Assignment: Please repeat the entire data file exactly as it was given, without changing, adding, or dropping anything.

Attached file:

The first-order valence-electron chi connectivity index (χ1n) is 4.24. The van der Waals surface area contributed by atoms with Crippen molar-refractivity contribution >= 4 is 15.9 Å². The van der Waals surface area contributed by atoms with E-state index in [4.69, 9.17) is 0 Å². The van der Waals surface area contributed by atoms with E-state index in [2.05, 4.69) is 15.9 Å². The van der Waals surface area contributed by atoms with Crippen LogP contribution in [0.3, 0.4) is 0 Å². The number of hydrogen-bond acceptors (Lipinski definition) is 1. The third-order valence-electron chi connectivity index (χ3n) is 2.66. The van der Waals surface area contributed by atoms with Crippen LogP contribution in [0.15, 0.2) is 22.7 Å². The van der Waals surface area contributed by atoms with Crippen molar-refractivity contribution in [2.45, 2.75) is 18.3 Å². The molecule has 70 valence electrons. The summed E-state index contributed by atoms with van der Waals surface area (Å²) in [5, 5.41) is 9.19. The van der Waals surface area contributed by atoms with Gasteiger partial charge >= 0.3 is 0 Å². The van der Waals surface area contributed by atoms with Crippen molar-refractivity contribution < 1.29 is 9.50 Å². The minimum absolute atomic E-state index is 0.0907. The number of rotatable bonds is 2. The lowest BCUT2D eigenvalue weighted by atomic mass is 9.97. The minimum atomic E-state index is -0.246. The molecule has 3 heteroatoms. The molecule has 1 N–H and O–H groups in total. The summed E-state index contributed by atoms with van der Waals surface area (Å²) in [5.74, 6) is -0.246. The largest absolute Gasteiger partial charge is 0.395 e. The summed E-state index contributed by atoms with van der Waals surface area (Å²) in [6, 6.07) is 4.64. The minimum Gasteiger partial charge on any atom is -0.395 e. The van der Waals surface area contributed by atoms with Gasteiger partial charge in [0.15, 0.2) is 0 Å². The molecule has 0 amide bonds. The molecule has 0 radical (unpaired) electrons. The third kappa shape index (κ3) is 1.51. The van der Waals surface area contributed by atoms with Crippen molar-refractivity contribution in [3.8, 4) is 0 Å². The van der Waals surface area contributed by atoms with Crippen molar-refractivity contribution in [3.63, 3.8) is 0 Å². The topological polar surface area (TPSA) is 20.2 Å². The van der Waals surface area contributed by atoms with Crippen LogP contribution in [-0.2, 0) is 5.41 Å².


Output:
The first-order valence-electron chi connectivity index (χ1n) is 4.24. The van der Waals surface area contributed by atoms with Crippen molar-refractivity contribution >= 4 is 15.9 Å². The van der Waals surface area contributed by atoms with E-state index in [4.69, 9.17) is 0 Å². The van der Waals surface area contributed by atoms with E-state index in [2.05, 4.69) is 15.9 Å². The van der Waals surface area contributed by atoms with Crippen LogP contribution in [0.3, 0.4) is 0 Å². The number of hydrogen-bond acceptors (Lipinski definition) is 1. The third-order valence-electron chi connectivity index (χ3n) is 2.66. The van der Waals surface area contributed by atoms with Crippen LogP contribution in [0.15, 0.2) is 22.7 Å². The van der Waals surface area contributed by atoms with Crippen molar-refractivity contribution in [2.45, 2.75) is 18.3 Å². The molecule has 70 valence electrons. The summed E-state index contributed by atoms with van der Waals surface area (Å²) in [5, 5.41) is 9.19. The van der Waals surface area contributed by atoms with Gasteiger partial charge >= 0.3 is 0 Å². The van der Waals surface area contributed by atoms with Crippen molar-refractivity contribution < 1.29 is 9.50 Å². The minimum absolute atomic E-state index is 0.0907. The number of rotatable bonds is 2. The lowest BCUT2D eigenvalue weighted by atomic mass is 9.97. The minimum atomic E-state index is -0.246. The molecule has 3 heteroatoms. The molecule has 1 N–H and O–H groups in total. The summed E-state index contributed by atoms with van der Waals surface area (Å²) in [5.74, 6) is -0.246. The largest absolute Gasteiger partial charge is 0.395 e. The summed E-state index contributed by atoms with van der Waals surface area (Å²) in [6, 6.07) is 4.64. The minimum Gasteiger partial charge on any atom is -0.395 e. The van der Waals surface area contributed by atoms with Gasteiger partial charge in [0.15, 0.2) is 0 Å². The molecule has 0 amide bonds. The molecule has 0 radical (unpaired) electrons. The third kappa shape index (κ3) is 1.51. The van der Waals surface area contributed by atoms with Crippen molar-refractivity contribution in [3.8, 4) is 0 Å². The van der Waals surface area contributed by atoms with Crippen molar-refractivity contribution in [3.63, 3.8) is 0 Å². The topological polar surface area (TPSA) is 20.2 Å². The van der Waals surface area contributed by atoms with Crippen LogP contribution in [-0.2, 0) is 5.41 Å².